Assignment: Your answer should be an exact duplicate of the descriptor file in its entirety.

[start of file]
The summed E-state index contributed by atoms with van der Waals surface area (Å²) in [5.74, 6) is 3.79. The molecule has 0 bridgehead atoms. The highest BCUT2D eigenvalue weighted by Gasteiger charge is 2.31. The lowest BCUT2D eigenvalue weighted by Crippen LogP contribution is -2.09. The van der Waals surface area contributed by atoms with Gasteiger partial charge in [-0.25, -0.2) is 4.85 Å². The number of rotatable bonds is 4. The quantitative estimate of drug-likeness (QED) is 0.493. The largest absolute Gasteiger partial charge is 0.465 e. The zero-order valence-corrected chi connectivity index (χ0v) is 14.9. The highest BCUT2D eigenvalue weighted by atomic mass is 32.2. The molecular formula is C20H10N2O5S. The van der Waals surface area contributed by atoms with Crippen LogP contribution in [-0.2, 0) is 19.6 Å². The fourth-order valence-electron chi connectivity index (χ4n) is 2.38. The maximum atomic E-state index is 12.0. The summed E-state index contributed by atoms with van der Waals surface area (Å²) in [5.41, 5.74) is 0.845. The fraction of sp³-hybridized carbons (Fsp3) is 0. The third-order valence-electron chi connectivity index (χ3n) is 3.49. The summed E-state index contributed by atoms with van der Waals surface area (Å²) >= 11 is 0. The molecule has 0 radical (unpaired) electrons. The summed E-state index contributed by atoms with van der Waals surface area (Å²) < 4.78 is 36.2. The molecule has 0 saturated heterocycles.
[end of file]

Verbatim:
The summed E-state index contributed by atoms with van der Waals surface area (Å²) in [5.74, 6) is 3.79. The molecule has 0 bridgehead atoms. The highest BCUT2D eigenvalue weighted by Gasteiger charge is 2.31. The lowest BCUT2D eigenvalue weighted by Crippen LogP contribution is -2.09. The van der Waals surface area contributed by atoms with Gasteiger partial charge in [-0.25, -0.2) is 4.85 Å². The number of rotatable bonds is 4. The quantitative estimate of drug-likeness (QED) is 0.493. The largest absolute Gasteiger partial charge is 0.465 e. The zero-order valence-corrected chi connectivity index (χ0v) is 14.9. The highest BCUT2D eigenvalue weighted by atomic mass is 32.2. The molecular formula is C20H10N2O5S. The van der Waals surface area contributed by atoms with Crippen LogP contribution in [-0.2, 0) is 19.6 Å². The fourth-order valence-electron chi connectivity index (χ4n) is 2.38. The maximum atomic E-state index is 12.0. The summed E-state index contributed by atoms with van der Waals surface area (Å²) in [5.41, 5.74) is 0.845. The fraction of sp³-hybridized carbons (Fsp3) is 0. The third-order valence-electron chi connectivity index (χ3n) is 3.49. The summed E-state index contributed by atoms with van der Waals surface area (Å²) >= 11 is 0. The molecule has 0 radical (unpaired) electrons. The summed E-state index contributed by atoms with van der Waals surface area (Å²) < 4.78 is 36.2. The molecule has 0 saturated heterocycles.